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LEGAL IAN SKUSE


When is business travel not a ‘package’?


The definition of package travel has changed, with exemption for business travel, but clarification is needed


OLLOWING GDPR, the next regulations on the tracks are the Package Travel and Linked Travel Arrangements Regulations 2018, and The Civil Aviation (Air Travel Organisers’ Licensing) (Amendment) Regulations 2018. A significant change being swept through is the exemption of business travel under the new package classification. In summary, business travel does not fall within the definition of “package” if the travel is booked by the corporate employer and a business travel specialist under a framework contract. However, business travel can be excluded only where general or framework agreements are in place. Most TMCs will have agreements with clients, and, in most cases, these are likely to exclude those arrangements from a “package”. For any TMC or corporate client without adequate contractual provision in place, there is a risk business travel sales could fall under the scope of “packages” requiring compliance and possibly bonding. However, we are awaiting clarification – and Guidance Notes.


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Ian Skuse is a partner in Blake Morgan’s Aviation team (blakemorgan. co.uk) and is based in the London office. Ian was a partner with Piper Smith Watton LLP, which merged with Blake Morgan LLP in 2015


NEW DEFINITIONS The new definition of a “package” means a combination of at least two different types of travel services, if: a) those services are combined by one trader, including at the request of, or in accordance with, the selection of the traveller, before a single contract on all services is concluded; or


b) those services are – (i) purchased from a single point


BUYINGBUSINESSTRAVEL.COM


of sale and selected before the traveller agrees to pay; (ii) offered, sold or charged at an inclusive or total price; (iii) advertised or sold under the term “package” or under a similar term; (iv) combined after the conclusion of a contract by which a trader entitles the traveller to choose among a selection of different types of travel services, or (v) purchased from separate traders through linked online booking processes where – (aa) the traveller’s name, payment details and email address are transmitted from the trader with whom the first contract is concluded to another trader or traders, and (bb) a contract with the latter trader or traders is concluded at the latest 24 hours after the confirmation of the booking or the first travel service. This definition applies irrespective of whether the traveller concludes separate contracts with one or more travel service providers.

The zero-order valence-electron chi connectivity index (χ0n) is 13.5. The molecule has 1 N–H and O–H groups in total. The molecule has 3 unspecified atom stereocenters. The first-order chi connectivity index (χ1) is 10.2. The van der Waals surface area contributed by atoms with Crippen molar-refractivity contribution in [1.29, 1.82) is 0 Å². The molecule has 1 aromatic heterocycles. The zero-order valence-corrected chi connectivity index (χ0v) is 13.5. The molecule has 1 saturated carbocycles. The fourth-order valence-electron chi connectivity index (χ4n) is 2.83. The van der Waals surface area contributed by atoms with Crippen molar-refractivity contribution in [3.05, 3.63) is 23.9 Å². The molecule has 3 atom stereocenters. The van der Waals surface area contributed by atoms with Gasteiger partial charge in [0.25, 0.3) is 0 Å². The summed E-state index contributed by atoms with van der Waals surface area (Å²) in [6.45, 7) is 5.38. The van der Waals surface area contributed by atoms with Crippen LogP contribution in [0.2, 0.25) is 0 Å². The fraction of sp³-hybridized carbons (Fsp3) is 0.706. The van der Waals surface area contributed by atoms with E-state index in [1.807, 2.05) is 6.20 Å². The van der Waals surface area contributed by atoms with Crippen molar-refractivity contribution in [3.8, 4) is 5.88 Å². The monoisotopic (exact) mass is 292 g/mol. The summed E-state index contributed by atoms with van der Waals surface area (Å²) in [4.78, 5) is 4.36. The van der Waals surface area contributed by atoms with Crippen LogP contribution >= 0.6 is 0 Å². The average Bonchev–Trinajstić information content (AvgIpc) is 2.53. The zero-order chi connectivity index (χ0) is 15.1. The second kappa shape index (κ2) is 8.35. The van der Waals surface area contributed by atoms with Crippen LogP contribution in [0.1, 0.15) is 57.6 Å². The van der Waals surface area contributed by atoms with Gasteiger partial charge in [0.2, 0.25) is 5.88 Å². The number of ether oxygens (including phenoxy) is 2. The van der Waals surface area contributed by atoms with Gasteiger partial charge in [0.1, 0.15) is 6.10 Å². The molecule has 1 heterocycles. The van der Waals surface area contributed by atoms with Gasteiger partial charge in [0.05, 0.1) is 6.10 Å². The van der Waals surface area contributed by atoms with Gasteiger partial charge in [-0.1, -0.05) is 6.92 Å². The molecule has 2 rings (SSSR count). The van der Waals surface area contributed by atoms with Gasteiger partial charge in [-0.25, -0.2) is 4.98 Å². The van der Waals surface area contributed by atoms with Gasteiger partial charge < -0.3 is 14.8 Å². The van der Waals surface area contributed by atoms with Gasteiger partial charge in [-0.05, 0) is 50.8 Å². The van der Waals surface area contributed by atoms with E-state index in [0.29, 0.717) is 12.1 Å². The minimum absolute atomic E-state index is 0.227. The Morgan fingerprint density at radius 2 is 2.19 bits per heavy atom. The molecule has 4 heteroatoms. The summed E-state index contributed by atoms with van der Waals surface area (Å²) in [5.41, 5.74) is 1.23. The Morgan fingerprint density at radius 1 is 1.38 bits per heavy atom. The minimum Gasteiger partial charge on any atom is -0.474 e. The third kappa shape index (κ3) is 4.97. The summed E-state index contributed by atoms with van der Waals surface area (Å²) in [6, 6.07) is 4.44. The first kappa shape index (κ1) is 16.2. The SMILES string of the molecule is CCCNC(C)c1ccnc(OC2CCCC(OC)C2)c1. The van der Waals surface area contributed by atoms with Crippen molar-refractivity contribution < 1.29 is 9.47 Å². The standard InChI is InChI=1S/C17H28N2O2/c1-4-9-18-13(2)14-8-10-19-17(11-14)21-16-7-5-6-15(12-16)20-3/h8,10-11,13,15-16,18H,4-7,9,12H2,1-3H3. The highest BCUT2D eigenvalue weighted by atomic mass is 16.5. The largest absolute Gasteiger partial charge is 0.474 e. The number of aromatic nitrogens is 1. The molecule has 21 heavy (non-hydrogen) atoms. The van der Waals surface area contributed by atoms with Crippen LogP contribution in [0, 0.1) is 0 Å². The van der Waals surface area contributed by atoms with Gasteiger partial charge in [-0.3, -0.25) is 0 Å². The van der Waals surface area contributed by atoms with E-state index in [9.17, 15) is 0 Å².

BUSINESS EXCLUSION Clause 3(2) of the Regulations states they do not apply to “packages and Linked Travel Arrangements purchased on the basis of a general agreement”. “A general agreement” means an agreement which is concluded between a trader and another person acting for a trade, business, craft or profession, for the purpose of booking travel arrangements in connection with that trade, business, craft or profession.


AN ACCEPTABLE FRAMEWORK AGREEMENT


Until the Guidance Notes are produced, there is doubt about what these agreements need to cover. Once published, TMCs will need to check contracts comply.


NEW ATOL REGULATIONS New ATOL Regulations came out in June. There is a specific exemption to the requirement for ATOL needed to sell packages and Linked Travel Arrangements for “a person who is making available flight and accommodation under and in accordance with the terms of a general business travel agreement”. The CAA may publish terms to be included in such an agreement for these purposes. A “general business travel agreement” means “an agreement which is concluded between a trader and another person, for the purpose of booking travel arrangements in connection with that other person’s trade, business, craft or profession”. The traveller will need to be advised that the protections of the new ATOL Regulations will not apply. A further exemption relates to the sale of an air ticket, when payment is made in full and which is not part of a package.


RECOMMENDATIONS Once the Guidance Notes are out, there should be a further review of contracts to ensure compliance.


BBT July/August 2018 101


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